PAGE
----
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Are Yuuh sure Mr Peter Williams


In 1776, Land Surveyor, John Byres produce ah Map of SVG in which he sub-divided mainland St Vincent as well as each of de Grenadine islands into estates.

Ah had not seen dat Map since ah left de Surveys Department in 1981. Thanks to John Horne my classmate, ah was able to revisit dis precious historical document dat Byres produced, using de available tools den, dat would be regarded today as primitive surveying equipment. Byres did ah fantastic job.{{more}}

Ah feature on de map is de Carib Country, an area clearly demarcated foh Caribs on the northern side of the island. Basically the territory was limited on the south from de Byrea River mouth on de east coast, across de island to Wallibou/Richmond on the west coast. All lands north of this imaginary limit up to the Fancy, including de La Sue-Free Volcano was Carib Country. Up dey was like ah dumping ground. Desert sand from de smoking and rumbling La Sue-Free, shaking at times as if to remind de Caribs to behave demselves. There were about ah dozen estates dat include Grand Sable, Mt Bentick all de way up to Fancy. Needless to say dat Sugar was king, Rum and Molasses rained supreme. Even Bequia wid eight estates was producing close to six hundred thousand ponds ah sugar annually.

Nineteen years after Byre’s Map was registered, Paramount Chief Joseph Chatoyer was murdered in 1795; and in 1797, two years after, de Black Caribs were expelled from dey homeland. Seems like dat exodus of de Black Caribs had its effect on production levels as dey went into decline. Naturally estate owners were complaining. Ah came across a document wid startling production figures foh Sugar, Rum and Molasses foh the years 1827 to 1829 nearly 200 years ago. The Carib Estates dat totaled some 5,370 acres, worked by 3,020 slaves had de average annual production of five million pounds of Sugar, 18,000 gallons of Rum and 20,000 gallons of Molasses.

Just last week ah had de pleasure to visit Carib Country as far as Overland, but when ah reached near to de Tie-One-knees Agric Mission way ah could ah see La Sue-Free Volcano staring me straight in me face, ah swear ah heard ah rumbling like words coming from de mountain. De voice asked: “ Bassy way going on, time yuh say something!” Straight ah was looking foh de nearest toilet. De voice continued to explain dat foh years he sitting and watching way going on. In 1812 when he realized dat dey murdered Chatoyer and deported all de Black Caribs from dey homeland, his blood pressure went sky high and buss ah blood vessel. Dat devastation changed nothing, in fact de blatant exploitation of de Caribs got even worse, so he got Mt Pele in Martinique to team up wid him and blood vessels buss like balloon. Still de exploitation of de Caribs refused to cease, so in 1979 he bus another blood vessel and tun de place upside down.

But in 1984 Mitchell appeared, he rightfully cut up de estates and shared it all out to de people foh whom Chatoyer fought. “Lo and behold” de voice continued: “After 218 years, ah see Chatoyer picknee, de Garifuna reach back, who ain’t fighting against dem, insisting tug-o-war among dem.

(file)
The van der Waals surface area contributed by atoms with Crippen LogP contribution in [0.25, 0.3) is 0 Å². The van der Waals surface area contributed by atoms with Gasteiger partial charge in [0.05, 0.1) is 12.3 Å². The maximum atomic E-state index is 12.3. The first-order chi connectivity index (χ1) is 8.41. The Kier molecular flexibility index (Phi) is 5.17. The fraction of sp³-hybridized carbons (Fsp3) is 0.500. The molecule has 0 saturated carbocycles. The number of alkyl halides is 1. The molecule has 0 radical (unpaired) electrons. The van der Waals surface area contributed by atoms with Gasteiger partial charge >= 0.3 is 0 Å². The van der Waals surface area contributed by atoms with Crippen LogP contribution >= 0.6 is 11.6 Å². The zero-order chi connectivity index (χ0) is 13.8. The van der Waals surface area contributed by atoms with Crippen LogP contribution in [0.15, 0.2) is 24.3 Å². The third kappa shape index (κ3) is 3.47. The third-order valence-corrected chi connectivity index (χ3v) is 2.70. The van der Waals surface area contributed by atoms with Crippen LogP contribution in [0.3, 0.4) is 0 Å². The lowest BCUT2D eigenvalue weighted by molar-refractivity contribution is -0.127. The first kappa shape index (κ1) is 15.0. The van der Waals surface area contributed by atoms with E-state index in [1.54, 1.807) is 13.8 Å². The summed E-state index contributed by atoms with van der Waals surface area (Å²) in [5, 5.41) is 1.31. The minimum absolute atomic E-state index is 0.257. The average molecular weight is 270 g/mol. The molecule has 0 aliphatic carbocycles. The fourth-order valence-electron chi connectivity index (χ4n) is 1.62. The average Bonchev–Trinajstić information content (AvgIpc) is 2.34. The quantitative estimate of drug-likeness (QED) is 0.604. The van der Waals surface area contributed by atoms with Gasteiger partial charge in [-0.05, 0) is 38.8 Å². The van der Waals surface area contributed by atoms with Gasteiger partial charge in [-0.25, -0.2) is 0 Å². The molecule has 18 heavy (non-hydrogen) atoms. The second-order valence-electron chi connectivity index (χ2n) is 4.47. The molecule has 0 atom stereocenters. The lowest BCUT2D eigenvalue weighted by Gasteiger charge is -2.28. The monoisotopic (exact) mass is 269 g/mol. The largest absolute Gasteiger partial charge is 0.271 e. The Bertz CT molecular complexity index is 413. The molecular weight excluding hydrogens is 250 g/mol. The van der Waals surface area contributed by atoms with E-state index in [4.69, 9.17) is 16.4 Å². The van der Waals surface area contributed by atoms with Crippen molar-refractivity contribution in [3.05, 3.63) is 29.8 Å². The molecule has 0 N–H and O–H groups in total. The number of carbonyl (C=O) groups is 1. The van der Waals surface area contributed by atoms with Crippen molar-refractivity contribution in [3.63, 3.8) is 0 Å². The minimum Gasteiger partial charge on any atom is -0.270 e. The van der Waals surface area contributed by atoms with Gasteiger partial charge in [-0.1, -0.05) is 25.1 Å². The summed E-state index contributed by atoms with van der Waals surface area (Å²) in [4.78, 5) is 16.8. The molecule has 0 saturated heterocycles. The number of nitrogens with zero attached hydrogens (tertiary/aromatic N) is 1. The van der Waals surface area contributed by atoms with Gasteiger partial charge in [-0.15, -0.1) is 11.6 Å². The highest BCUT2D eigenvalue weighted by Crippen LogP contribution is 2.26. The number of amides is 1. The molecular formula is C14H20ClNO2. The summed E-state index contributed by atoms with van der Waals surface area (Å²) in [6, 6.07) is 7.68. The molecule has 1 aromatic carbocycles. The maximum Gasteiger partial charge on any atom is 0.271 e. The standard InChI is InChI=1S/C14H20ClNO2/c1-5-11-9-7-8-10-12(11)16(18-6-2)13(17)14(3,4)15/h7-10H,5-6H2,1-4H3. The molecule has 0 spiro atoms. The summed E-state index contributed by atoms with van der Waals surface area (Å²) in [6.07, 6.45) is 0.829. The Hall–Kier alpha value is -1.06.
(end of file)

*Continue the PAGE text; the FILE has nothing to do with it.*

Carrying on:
“While dey all over de USA, Belize, Honduras, rather dan educate and equip demselves, get involved in modern technology to really and truly own de country, but not so, dey fighting among each other foh crumbs, while de Whiteman is back wid ah vengeance.” By den ah figured dat ah was visited by Chatoyer himself. He explained how dey push de Caribs back to meet de Sue-Free hoping dat when it blow dat will be de end. But out of evil cometh good. We learning now dat de La Sue Free Volcano, dat does kick up like ah jack-as when his pressure goes up, got ah weak spot. Find de spot, punch ah hole and pour cold water inside and Voila. Dat lickle hole could turn around things foh dis country. It could mek de difference between more light and less darkness, produce energy to run factories dat will manufacture our raw material. We could den compete wid countries wid access to cheap energy; over time vehicles, cars, boats even planes will operate using energy captured as ah result ah dat likcle hole in de Sue-Free. So we must not surrender our country, do not sell out de heritage of de unborn generation to no man, let de land stop dey till de next generation come.

Ah want to thank Peter Willians de CEO of Him-error sorry, Emera foh his response to my concerns at Vinlec. He has denied any truth about his company negotiating to buy-out Vinlec. I hope de situation does not change overnight. Ah thanking him foh his willingness to invest US$82 million into de project, clearly it makes us wonder what is in it foh dem!

Chatoyer saying dat Peter’s response reminds him of de story wid de fellow whose dear friend was about to be executed, when he was called upon to identify wid his dear friend, he denied any knowledge of de Man. Chatoyer den said de man’s name was Peter 2 oops, Peter also.

And wid dat is gone ah gone again

One Love Bassy

Bassy Alexander is a land surveyor, folklorist and social commentator.